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Silverton School may be closed, students bused

December 23, 2001

"Closing down the school sets in motion closing down the community, and I don’t think that’s a viable option."

Dave Erickson,
Silverton town administrator

By Jennifer Reeder
Special to the Herald

Declining enrollment at Silverton School has left the future of the school uncertain.

School officials are considering a number of options, which include reducing staff to create a "one-room" high school, developing a public/private boarding school, or closing the high school and busing students to Durango or Ouray.

Superintendent Larry Ranney said administrators are carefully considering all courses of action, and will choose "the best option that meets the needs of the kids."

"The community and the school district would like to see the school remain," Ranney said. "We’re looking at that first and foremost, but not at the cost of the students’ education. But the decision to bus would be a very tough one if it should come to that," he said.

Silverton School is the town’s only school and teaches kindergarten to 12th-grade students. It employs five full-time and four part-time teachers for 62 students. About 25 students attend the high school, Ranney said.

The school receives approximately $11,000 in funding per student and in the last 15 years has lost five to eight students each year, Ranney said.

Academic counselor Kay Erickson said students have voiced concerns about the possibility of being bused to larger schools.

"The atmosphere here is more like a huge family than a school," Erickson said. She said students know each other regardless of age differences, and that at a recent assembly, she saw younger students run up to high school students, who playfully swung them around.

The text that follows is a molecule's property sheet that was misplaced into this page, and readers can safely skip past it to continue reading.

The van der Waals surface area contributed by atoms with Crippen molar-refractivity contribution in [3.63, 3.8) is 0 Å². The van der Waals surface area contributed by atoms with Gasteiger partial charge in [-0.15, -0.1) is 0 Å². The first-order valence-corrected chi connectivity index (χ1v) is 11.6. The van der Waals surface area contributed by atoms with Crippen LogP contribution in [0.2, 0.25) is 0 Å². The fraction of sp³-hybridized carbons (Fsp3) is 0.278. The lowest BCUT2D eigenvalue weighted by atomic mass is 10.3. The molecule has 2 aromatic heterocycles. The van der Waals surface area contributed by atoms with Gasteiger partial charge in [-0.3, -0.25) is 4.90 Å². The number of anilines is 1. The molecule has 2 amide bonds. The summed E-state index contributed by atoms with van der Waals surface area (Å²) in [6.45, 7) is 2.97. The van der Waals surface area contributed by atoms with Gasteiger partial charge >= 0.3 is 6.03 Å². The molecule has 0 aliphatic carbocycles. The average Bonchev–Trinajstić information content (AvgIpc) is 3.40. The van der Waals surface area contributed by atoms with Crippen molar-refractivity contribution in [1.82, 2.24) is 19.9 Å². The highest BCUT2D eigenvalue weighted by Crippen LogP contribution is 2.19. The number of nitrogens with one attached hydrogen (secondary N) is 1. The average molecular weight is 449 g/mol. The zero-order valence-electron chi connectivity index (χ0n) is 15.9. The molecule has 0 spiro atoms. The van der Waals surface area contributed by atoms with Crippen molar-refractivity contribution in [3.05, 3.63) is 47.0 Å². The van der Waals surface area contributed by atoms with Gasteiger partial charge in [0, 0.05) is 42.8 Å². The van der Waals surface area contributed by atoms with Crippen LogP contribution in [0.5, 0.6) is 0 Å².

Her husband, Town Administrator Dave Erickson, said closing the school would have a significant economic and social impact on the community.

"People will be reluctant to move to our community if they have children," Dave Erickson said. "Closing down the school sets in motion closing down the community, and I don’t think that’s a viable option."

He said that as a parent of a 10th-grader, he would home-school his son before busing him to another community. He said the school has been "great," but that declining enrollment has negatively affected the curriculum and opportunities for the students, such as classes with students from different grades and the lack of a basketball team.

Ranney emphasized that closing down the school is not the preferred option. The administration is taking a close look at reducing the teaching staff to two or three, who would teach all subjects in one room daily. Officials are also looking into the possibility of housing potential boarding school students in local hotels rather than building dorms on campus.

Ranney said measures are also being taken to attract new people – and therefore, potential students – to the community.

Ranney said he spoke recently with a representative from San Juan 2000, a local economic development group, about applying for grants to research how to improve the school rather than close it.

Steve Fearn, president of San Juan 2000 and parent of an 11th-grader, said he is optimistic about the future of the school and expects to see an increase in the town’s population.

Fearn said enrollment in the lower grades has already begun to increase and that the high school isn’t far behind.

"The focus should be on keeping the school’s infrastructure as it is now and finding a way to pay for it because we believe it will have enough kids here in three to five years to pay for itself," Fearn said.

Fearn doesn’t want his son bused over mountain passes out of Silverton. He said the boarding school option is a nice idea but would take several years to develop.

Jenny Ader, executive coordinator for Silverton Mountain Ski Area, said the local population should increase if the ski area receives a permit that will expand services and allow for the creation of about 30 jobs.

Ader said the ski area’s Web site had averaged about 100,000 hits each month since October and that at least 53 percent of the interested people were of "family age."

"If the school will hold out and wait a little longer, the ski area will attract more families," Ader said.

The date for a final decision has not been set.

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